Cats Trying to Pass Hairballs

Over-grooming is a common cause of annoying hairballs.
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Hairballs are no fun for anyone, whether you're a feline or simply the owner of one. While your suffering cat is persistently trying to cough one of the ugly things up, you're subjected to the sounds -- and the worry regarding whether your cutie is going to indeed be OK!

What are Hairballs, Anyway?

Hairballs look like long, tube-shaped masses of matted hair, and are often covered in undigested substances -- not a very pretty sight. Despite the name, the hairy clumps are not usually round.

Hairballs occur when a large amount of your cat's fur begins collecting in her tummy. When a cat licks herself clean during grooming, it is not uncommon for her to accidentally ingest some hair. Unsurprisingly, the more a cat grooms, the more opportunities she will have to experience pesky hairballs. The whole situation typically ends with your little one hacking up the thing -- and it being out of both of your lives for good.

Key Signs

When your cat is trying to pass up a hairball, it will usually be very easy for you to tell. You may notice your cat throwing up a lot -- particularly small amounts at a time. If you look closely at the vomit, you may even spot a little bit of hair. She also may keep making gagging, hacking, coughing and retching sounds intermittently -- much to the frustration of nearby ears.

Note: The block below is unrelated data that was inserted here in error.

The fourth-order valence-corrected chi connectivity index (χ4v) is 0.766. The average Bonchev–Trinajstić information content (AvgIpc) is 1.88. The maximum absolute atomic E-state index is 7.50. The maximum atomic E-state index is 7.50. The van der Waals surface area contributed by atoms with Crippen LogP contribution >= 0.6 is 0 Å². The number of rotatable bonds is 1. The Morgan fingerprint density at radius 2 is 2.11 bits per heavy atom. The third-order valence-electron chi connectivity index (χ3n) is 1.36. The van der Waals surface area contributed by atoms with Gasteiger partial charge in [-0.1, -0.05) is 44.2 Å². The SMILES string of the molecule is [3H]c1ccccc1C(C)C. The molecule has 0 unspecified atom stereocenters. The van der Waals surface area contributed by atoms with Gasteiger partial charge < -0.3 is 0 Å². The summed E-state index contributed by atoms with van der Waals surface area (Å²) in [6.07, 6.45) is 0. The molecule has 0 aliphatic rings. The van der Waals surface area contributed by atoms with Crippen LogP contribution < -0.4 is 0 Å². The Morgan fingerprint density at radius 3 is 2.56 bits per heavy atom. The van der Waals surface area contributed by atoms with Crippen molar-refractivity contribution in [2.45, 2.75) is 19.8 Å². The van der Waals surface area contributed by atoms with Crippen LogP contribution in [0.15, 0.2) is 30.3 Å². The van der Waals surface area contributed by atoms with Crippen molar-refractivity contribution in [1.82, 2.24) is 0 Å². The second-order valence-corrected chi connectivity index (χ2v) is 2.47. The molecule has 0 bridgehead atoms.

Other Signs

If you still feel like you need more evidence that your fluffball is making an attempt to pass a hairball, be on the lookout for other telling symptoms of the icky situation. Your poor kitty may all of a sudden seem to have zero appetite. She also may become constipated. If you combine these things with continuous retching sounds, you very likely have a hairball on your hands.


Although usually harmless, according to the Cornell University College of Veterinary Medicine, overly large hairballs can sometimes bring upon intestinal obstruction -- a potentially dangerous health ailment. If your kitty keeps hacking and nothing is coming out, play it safe and smart and take her to the veterinarian. Surgical removal of the hairball may be necessary.

Don't always assume that retching and coughing are indicative of hairballs, either. Nonstop retching also may be linked to a severe breathing condition -- think asthma. If your kitty keeps coughing and hacking and nothing seems to be coming out, get her to the vet's office without hesitation.

Always check with your veterinarian before changing your pet’s diet, medication, or physical activity routines. This information is not a substitute for a vet’s opinion.

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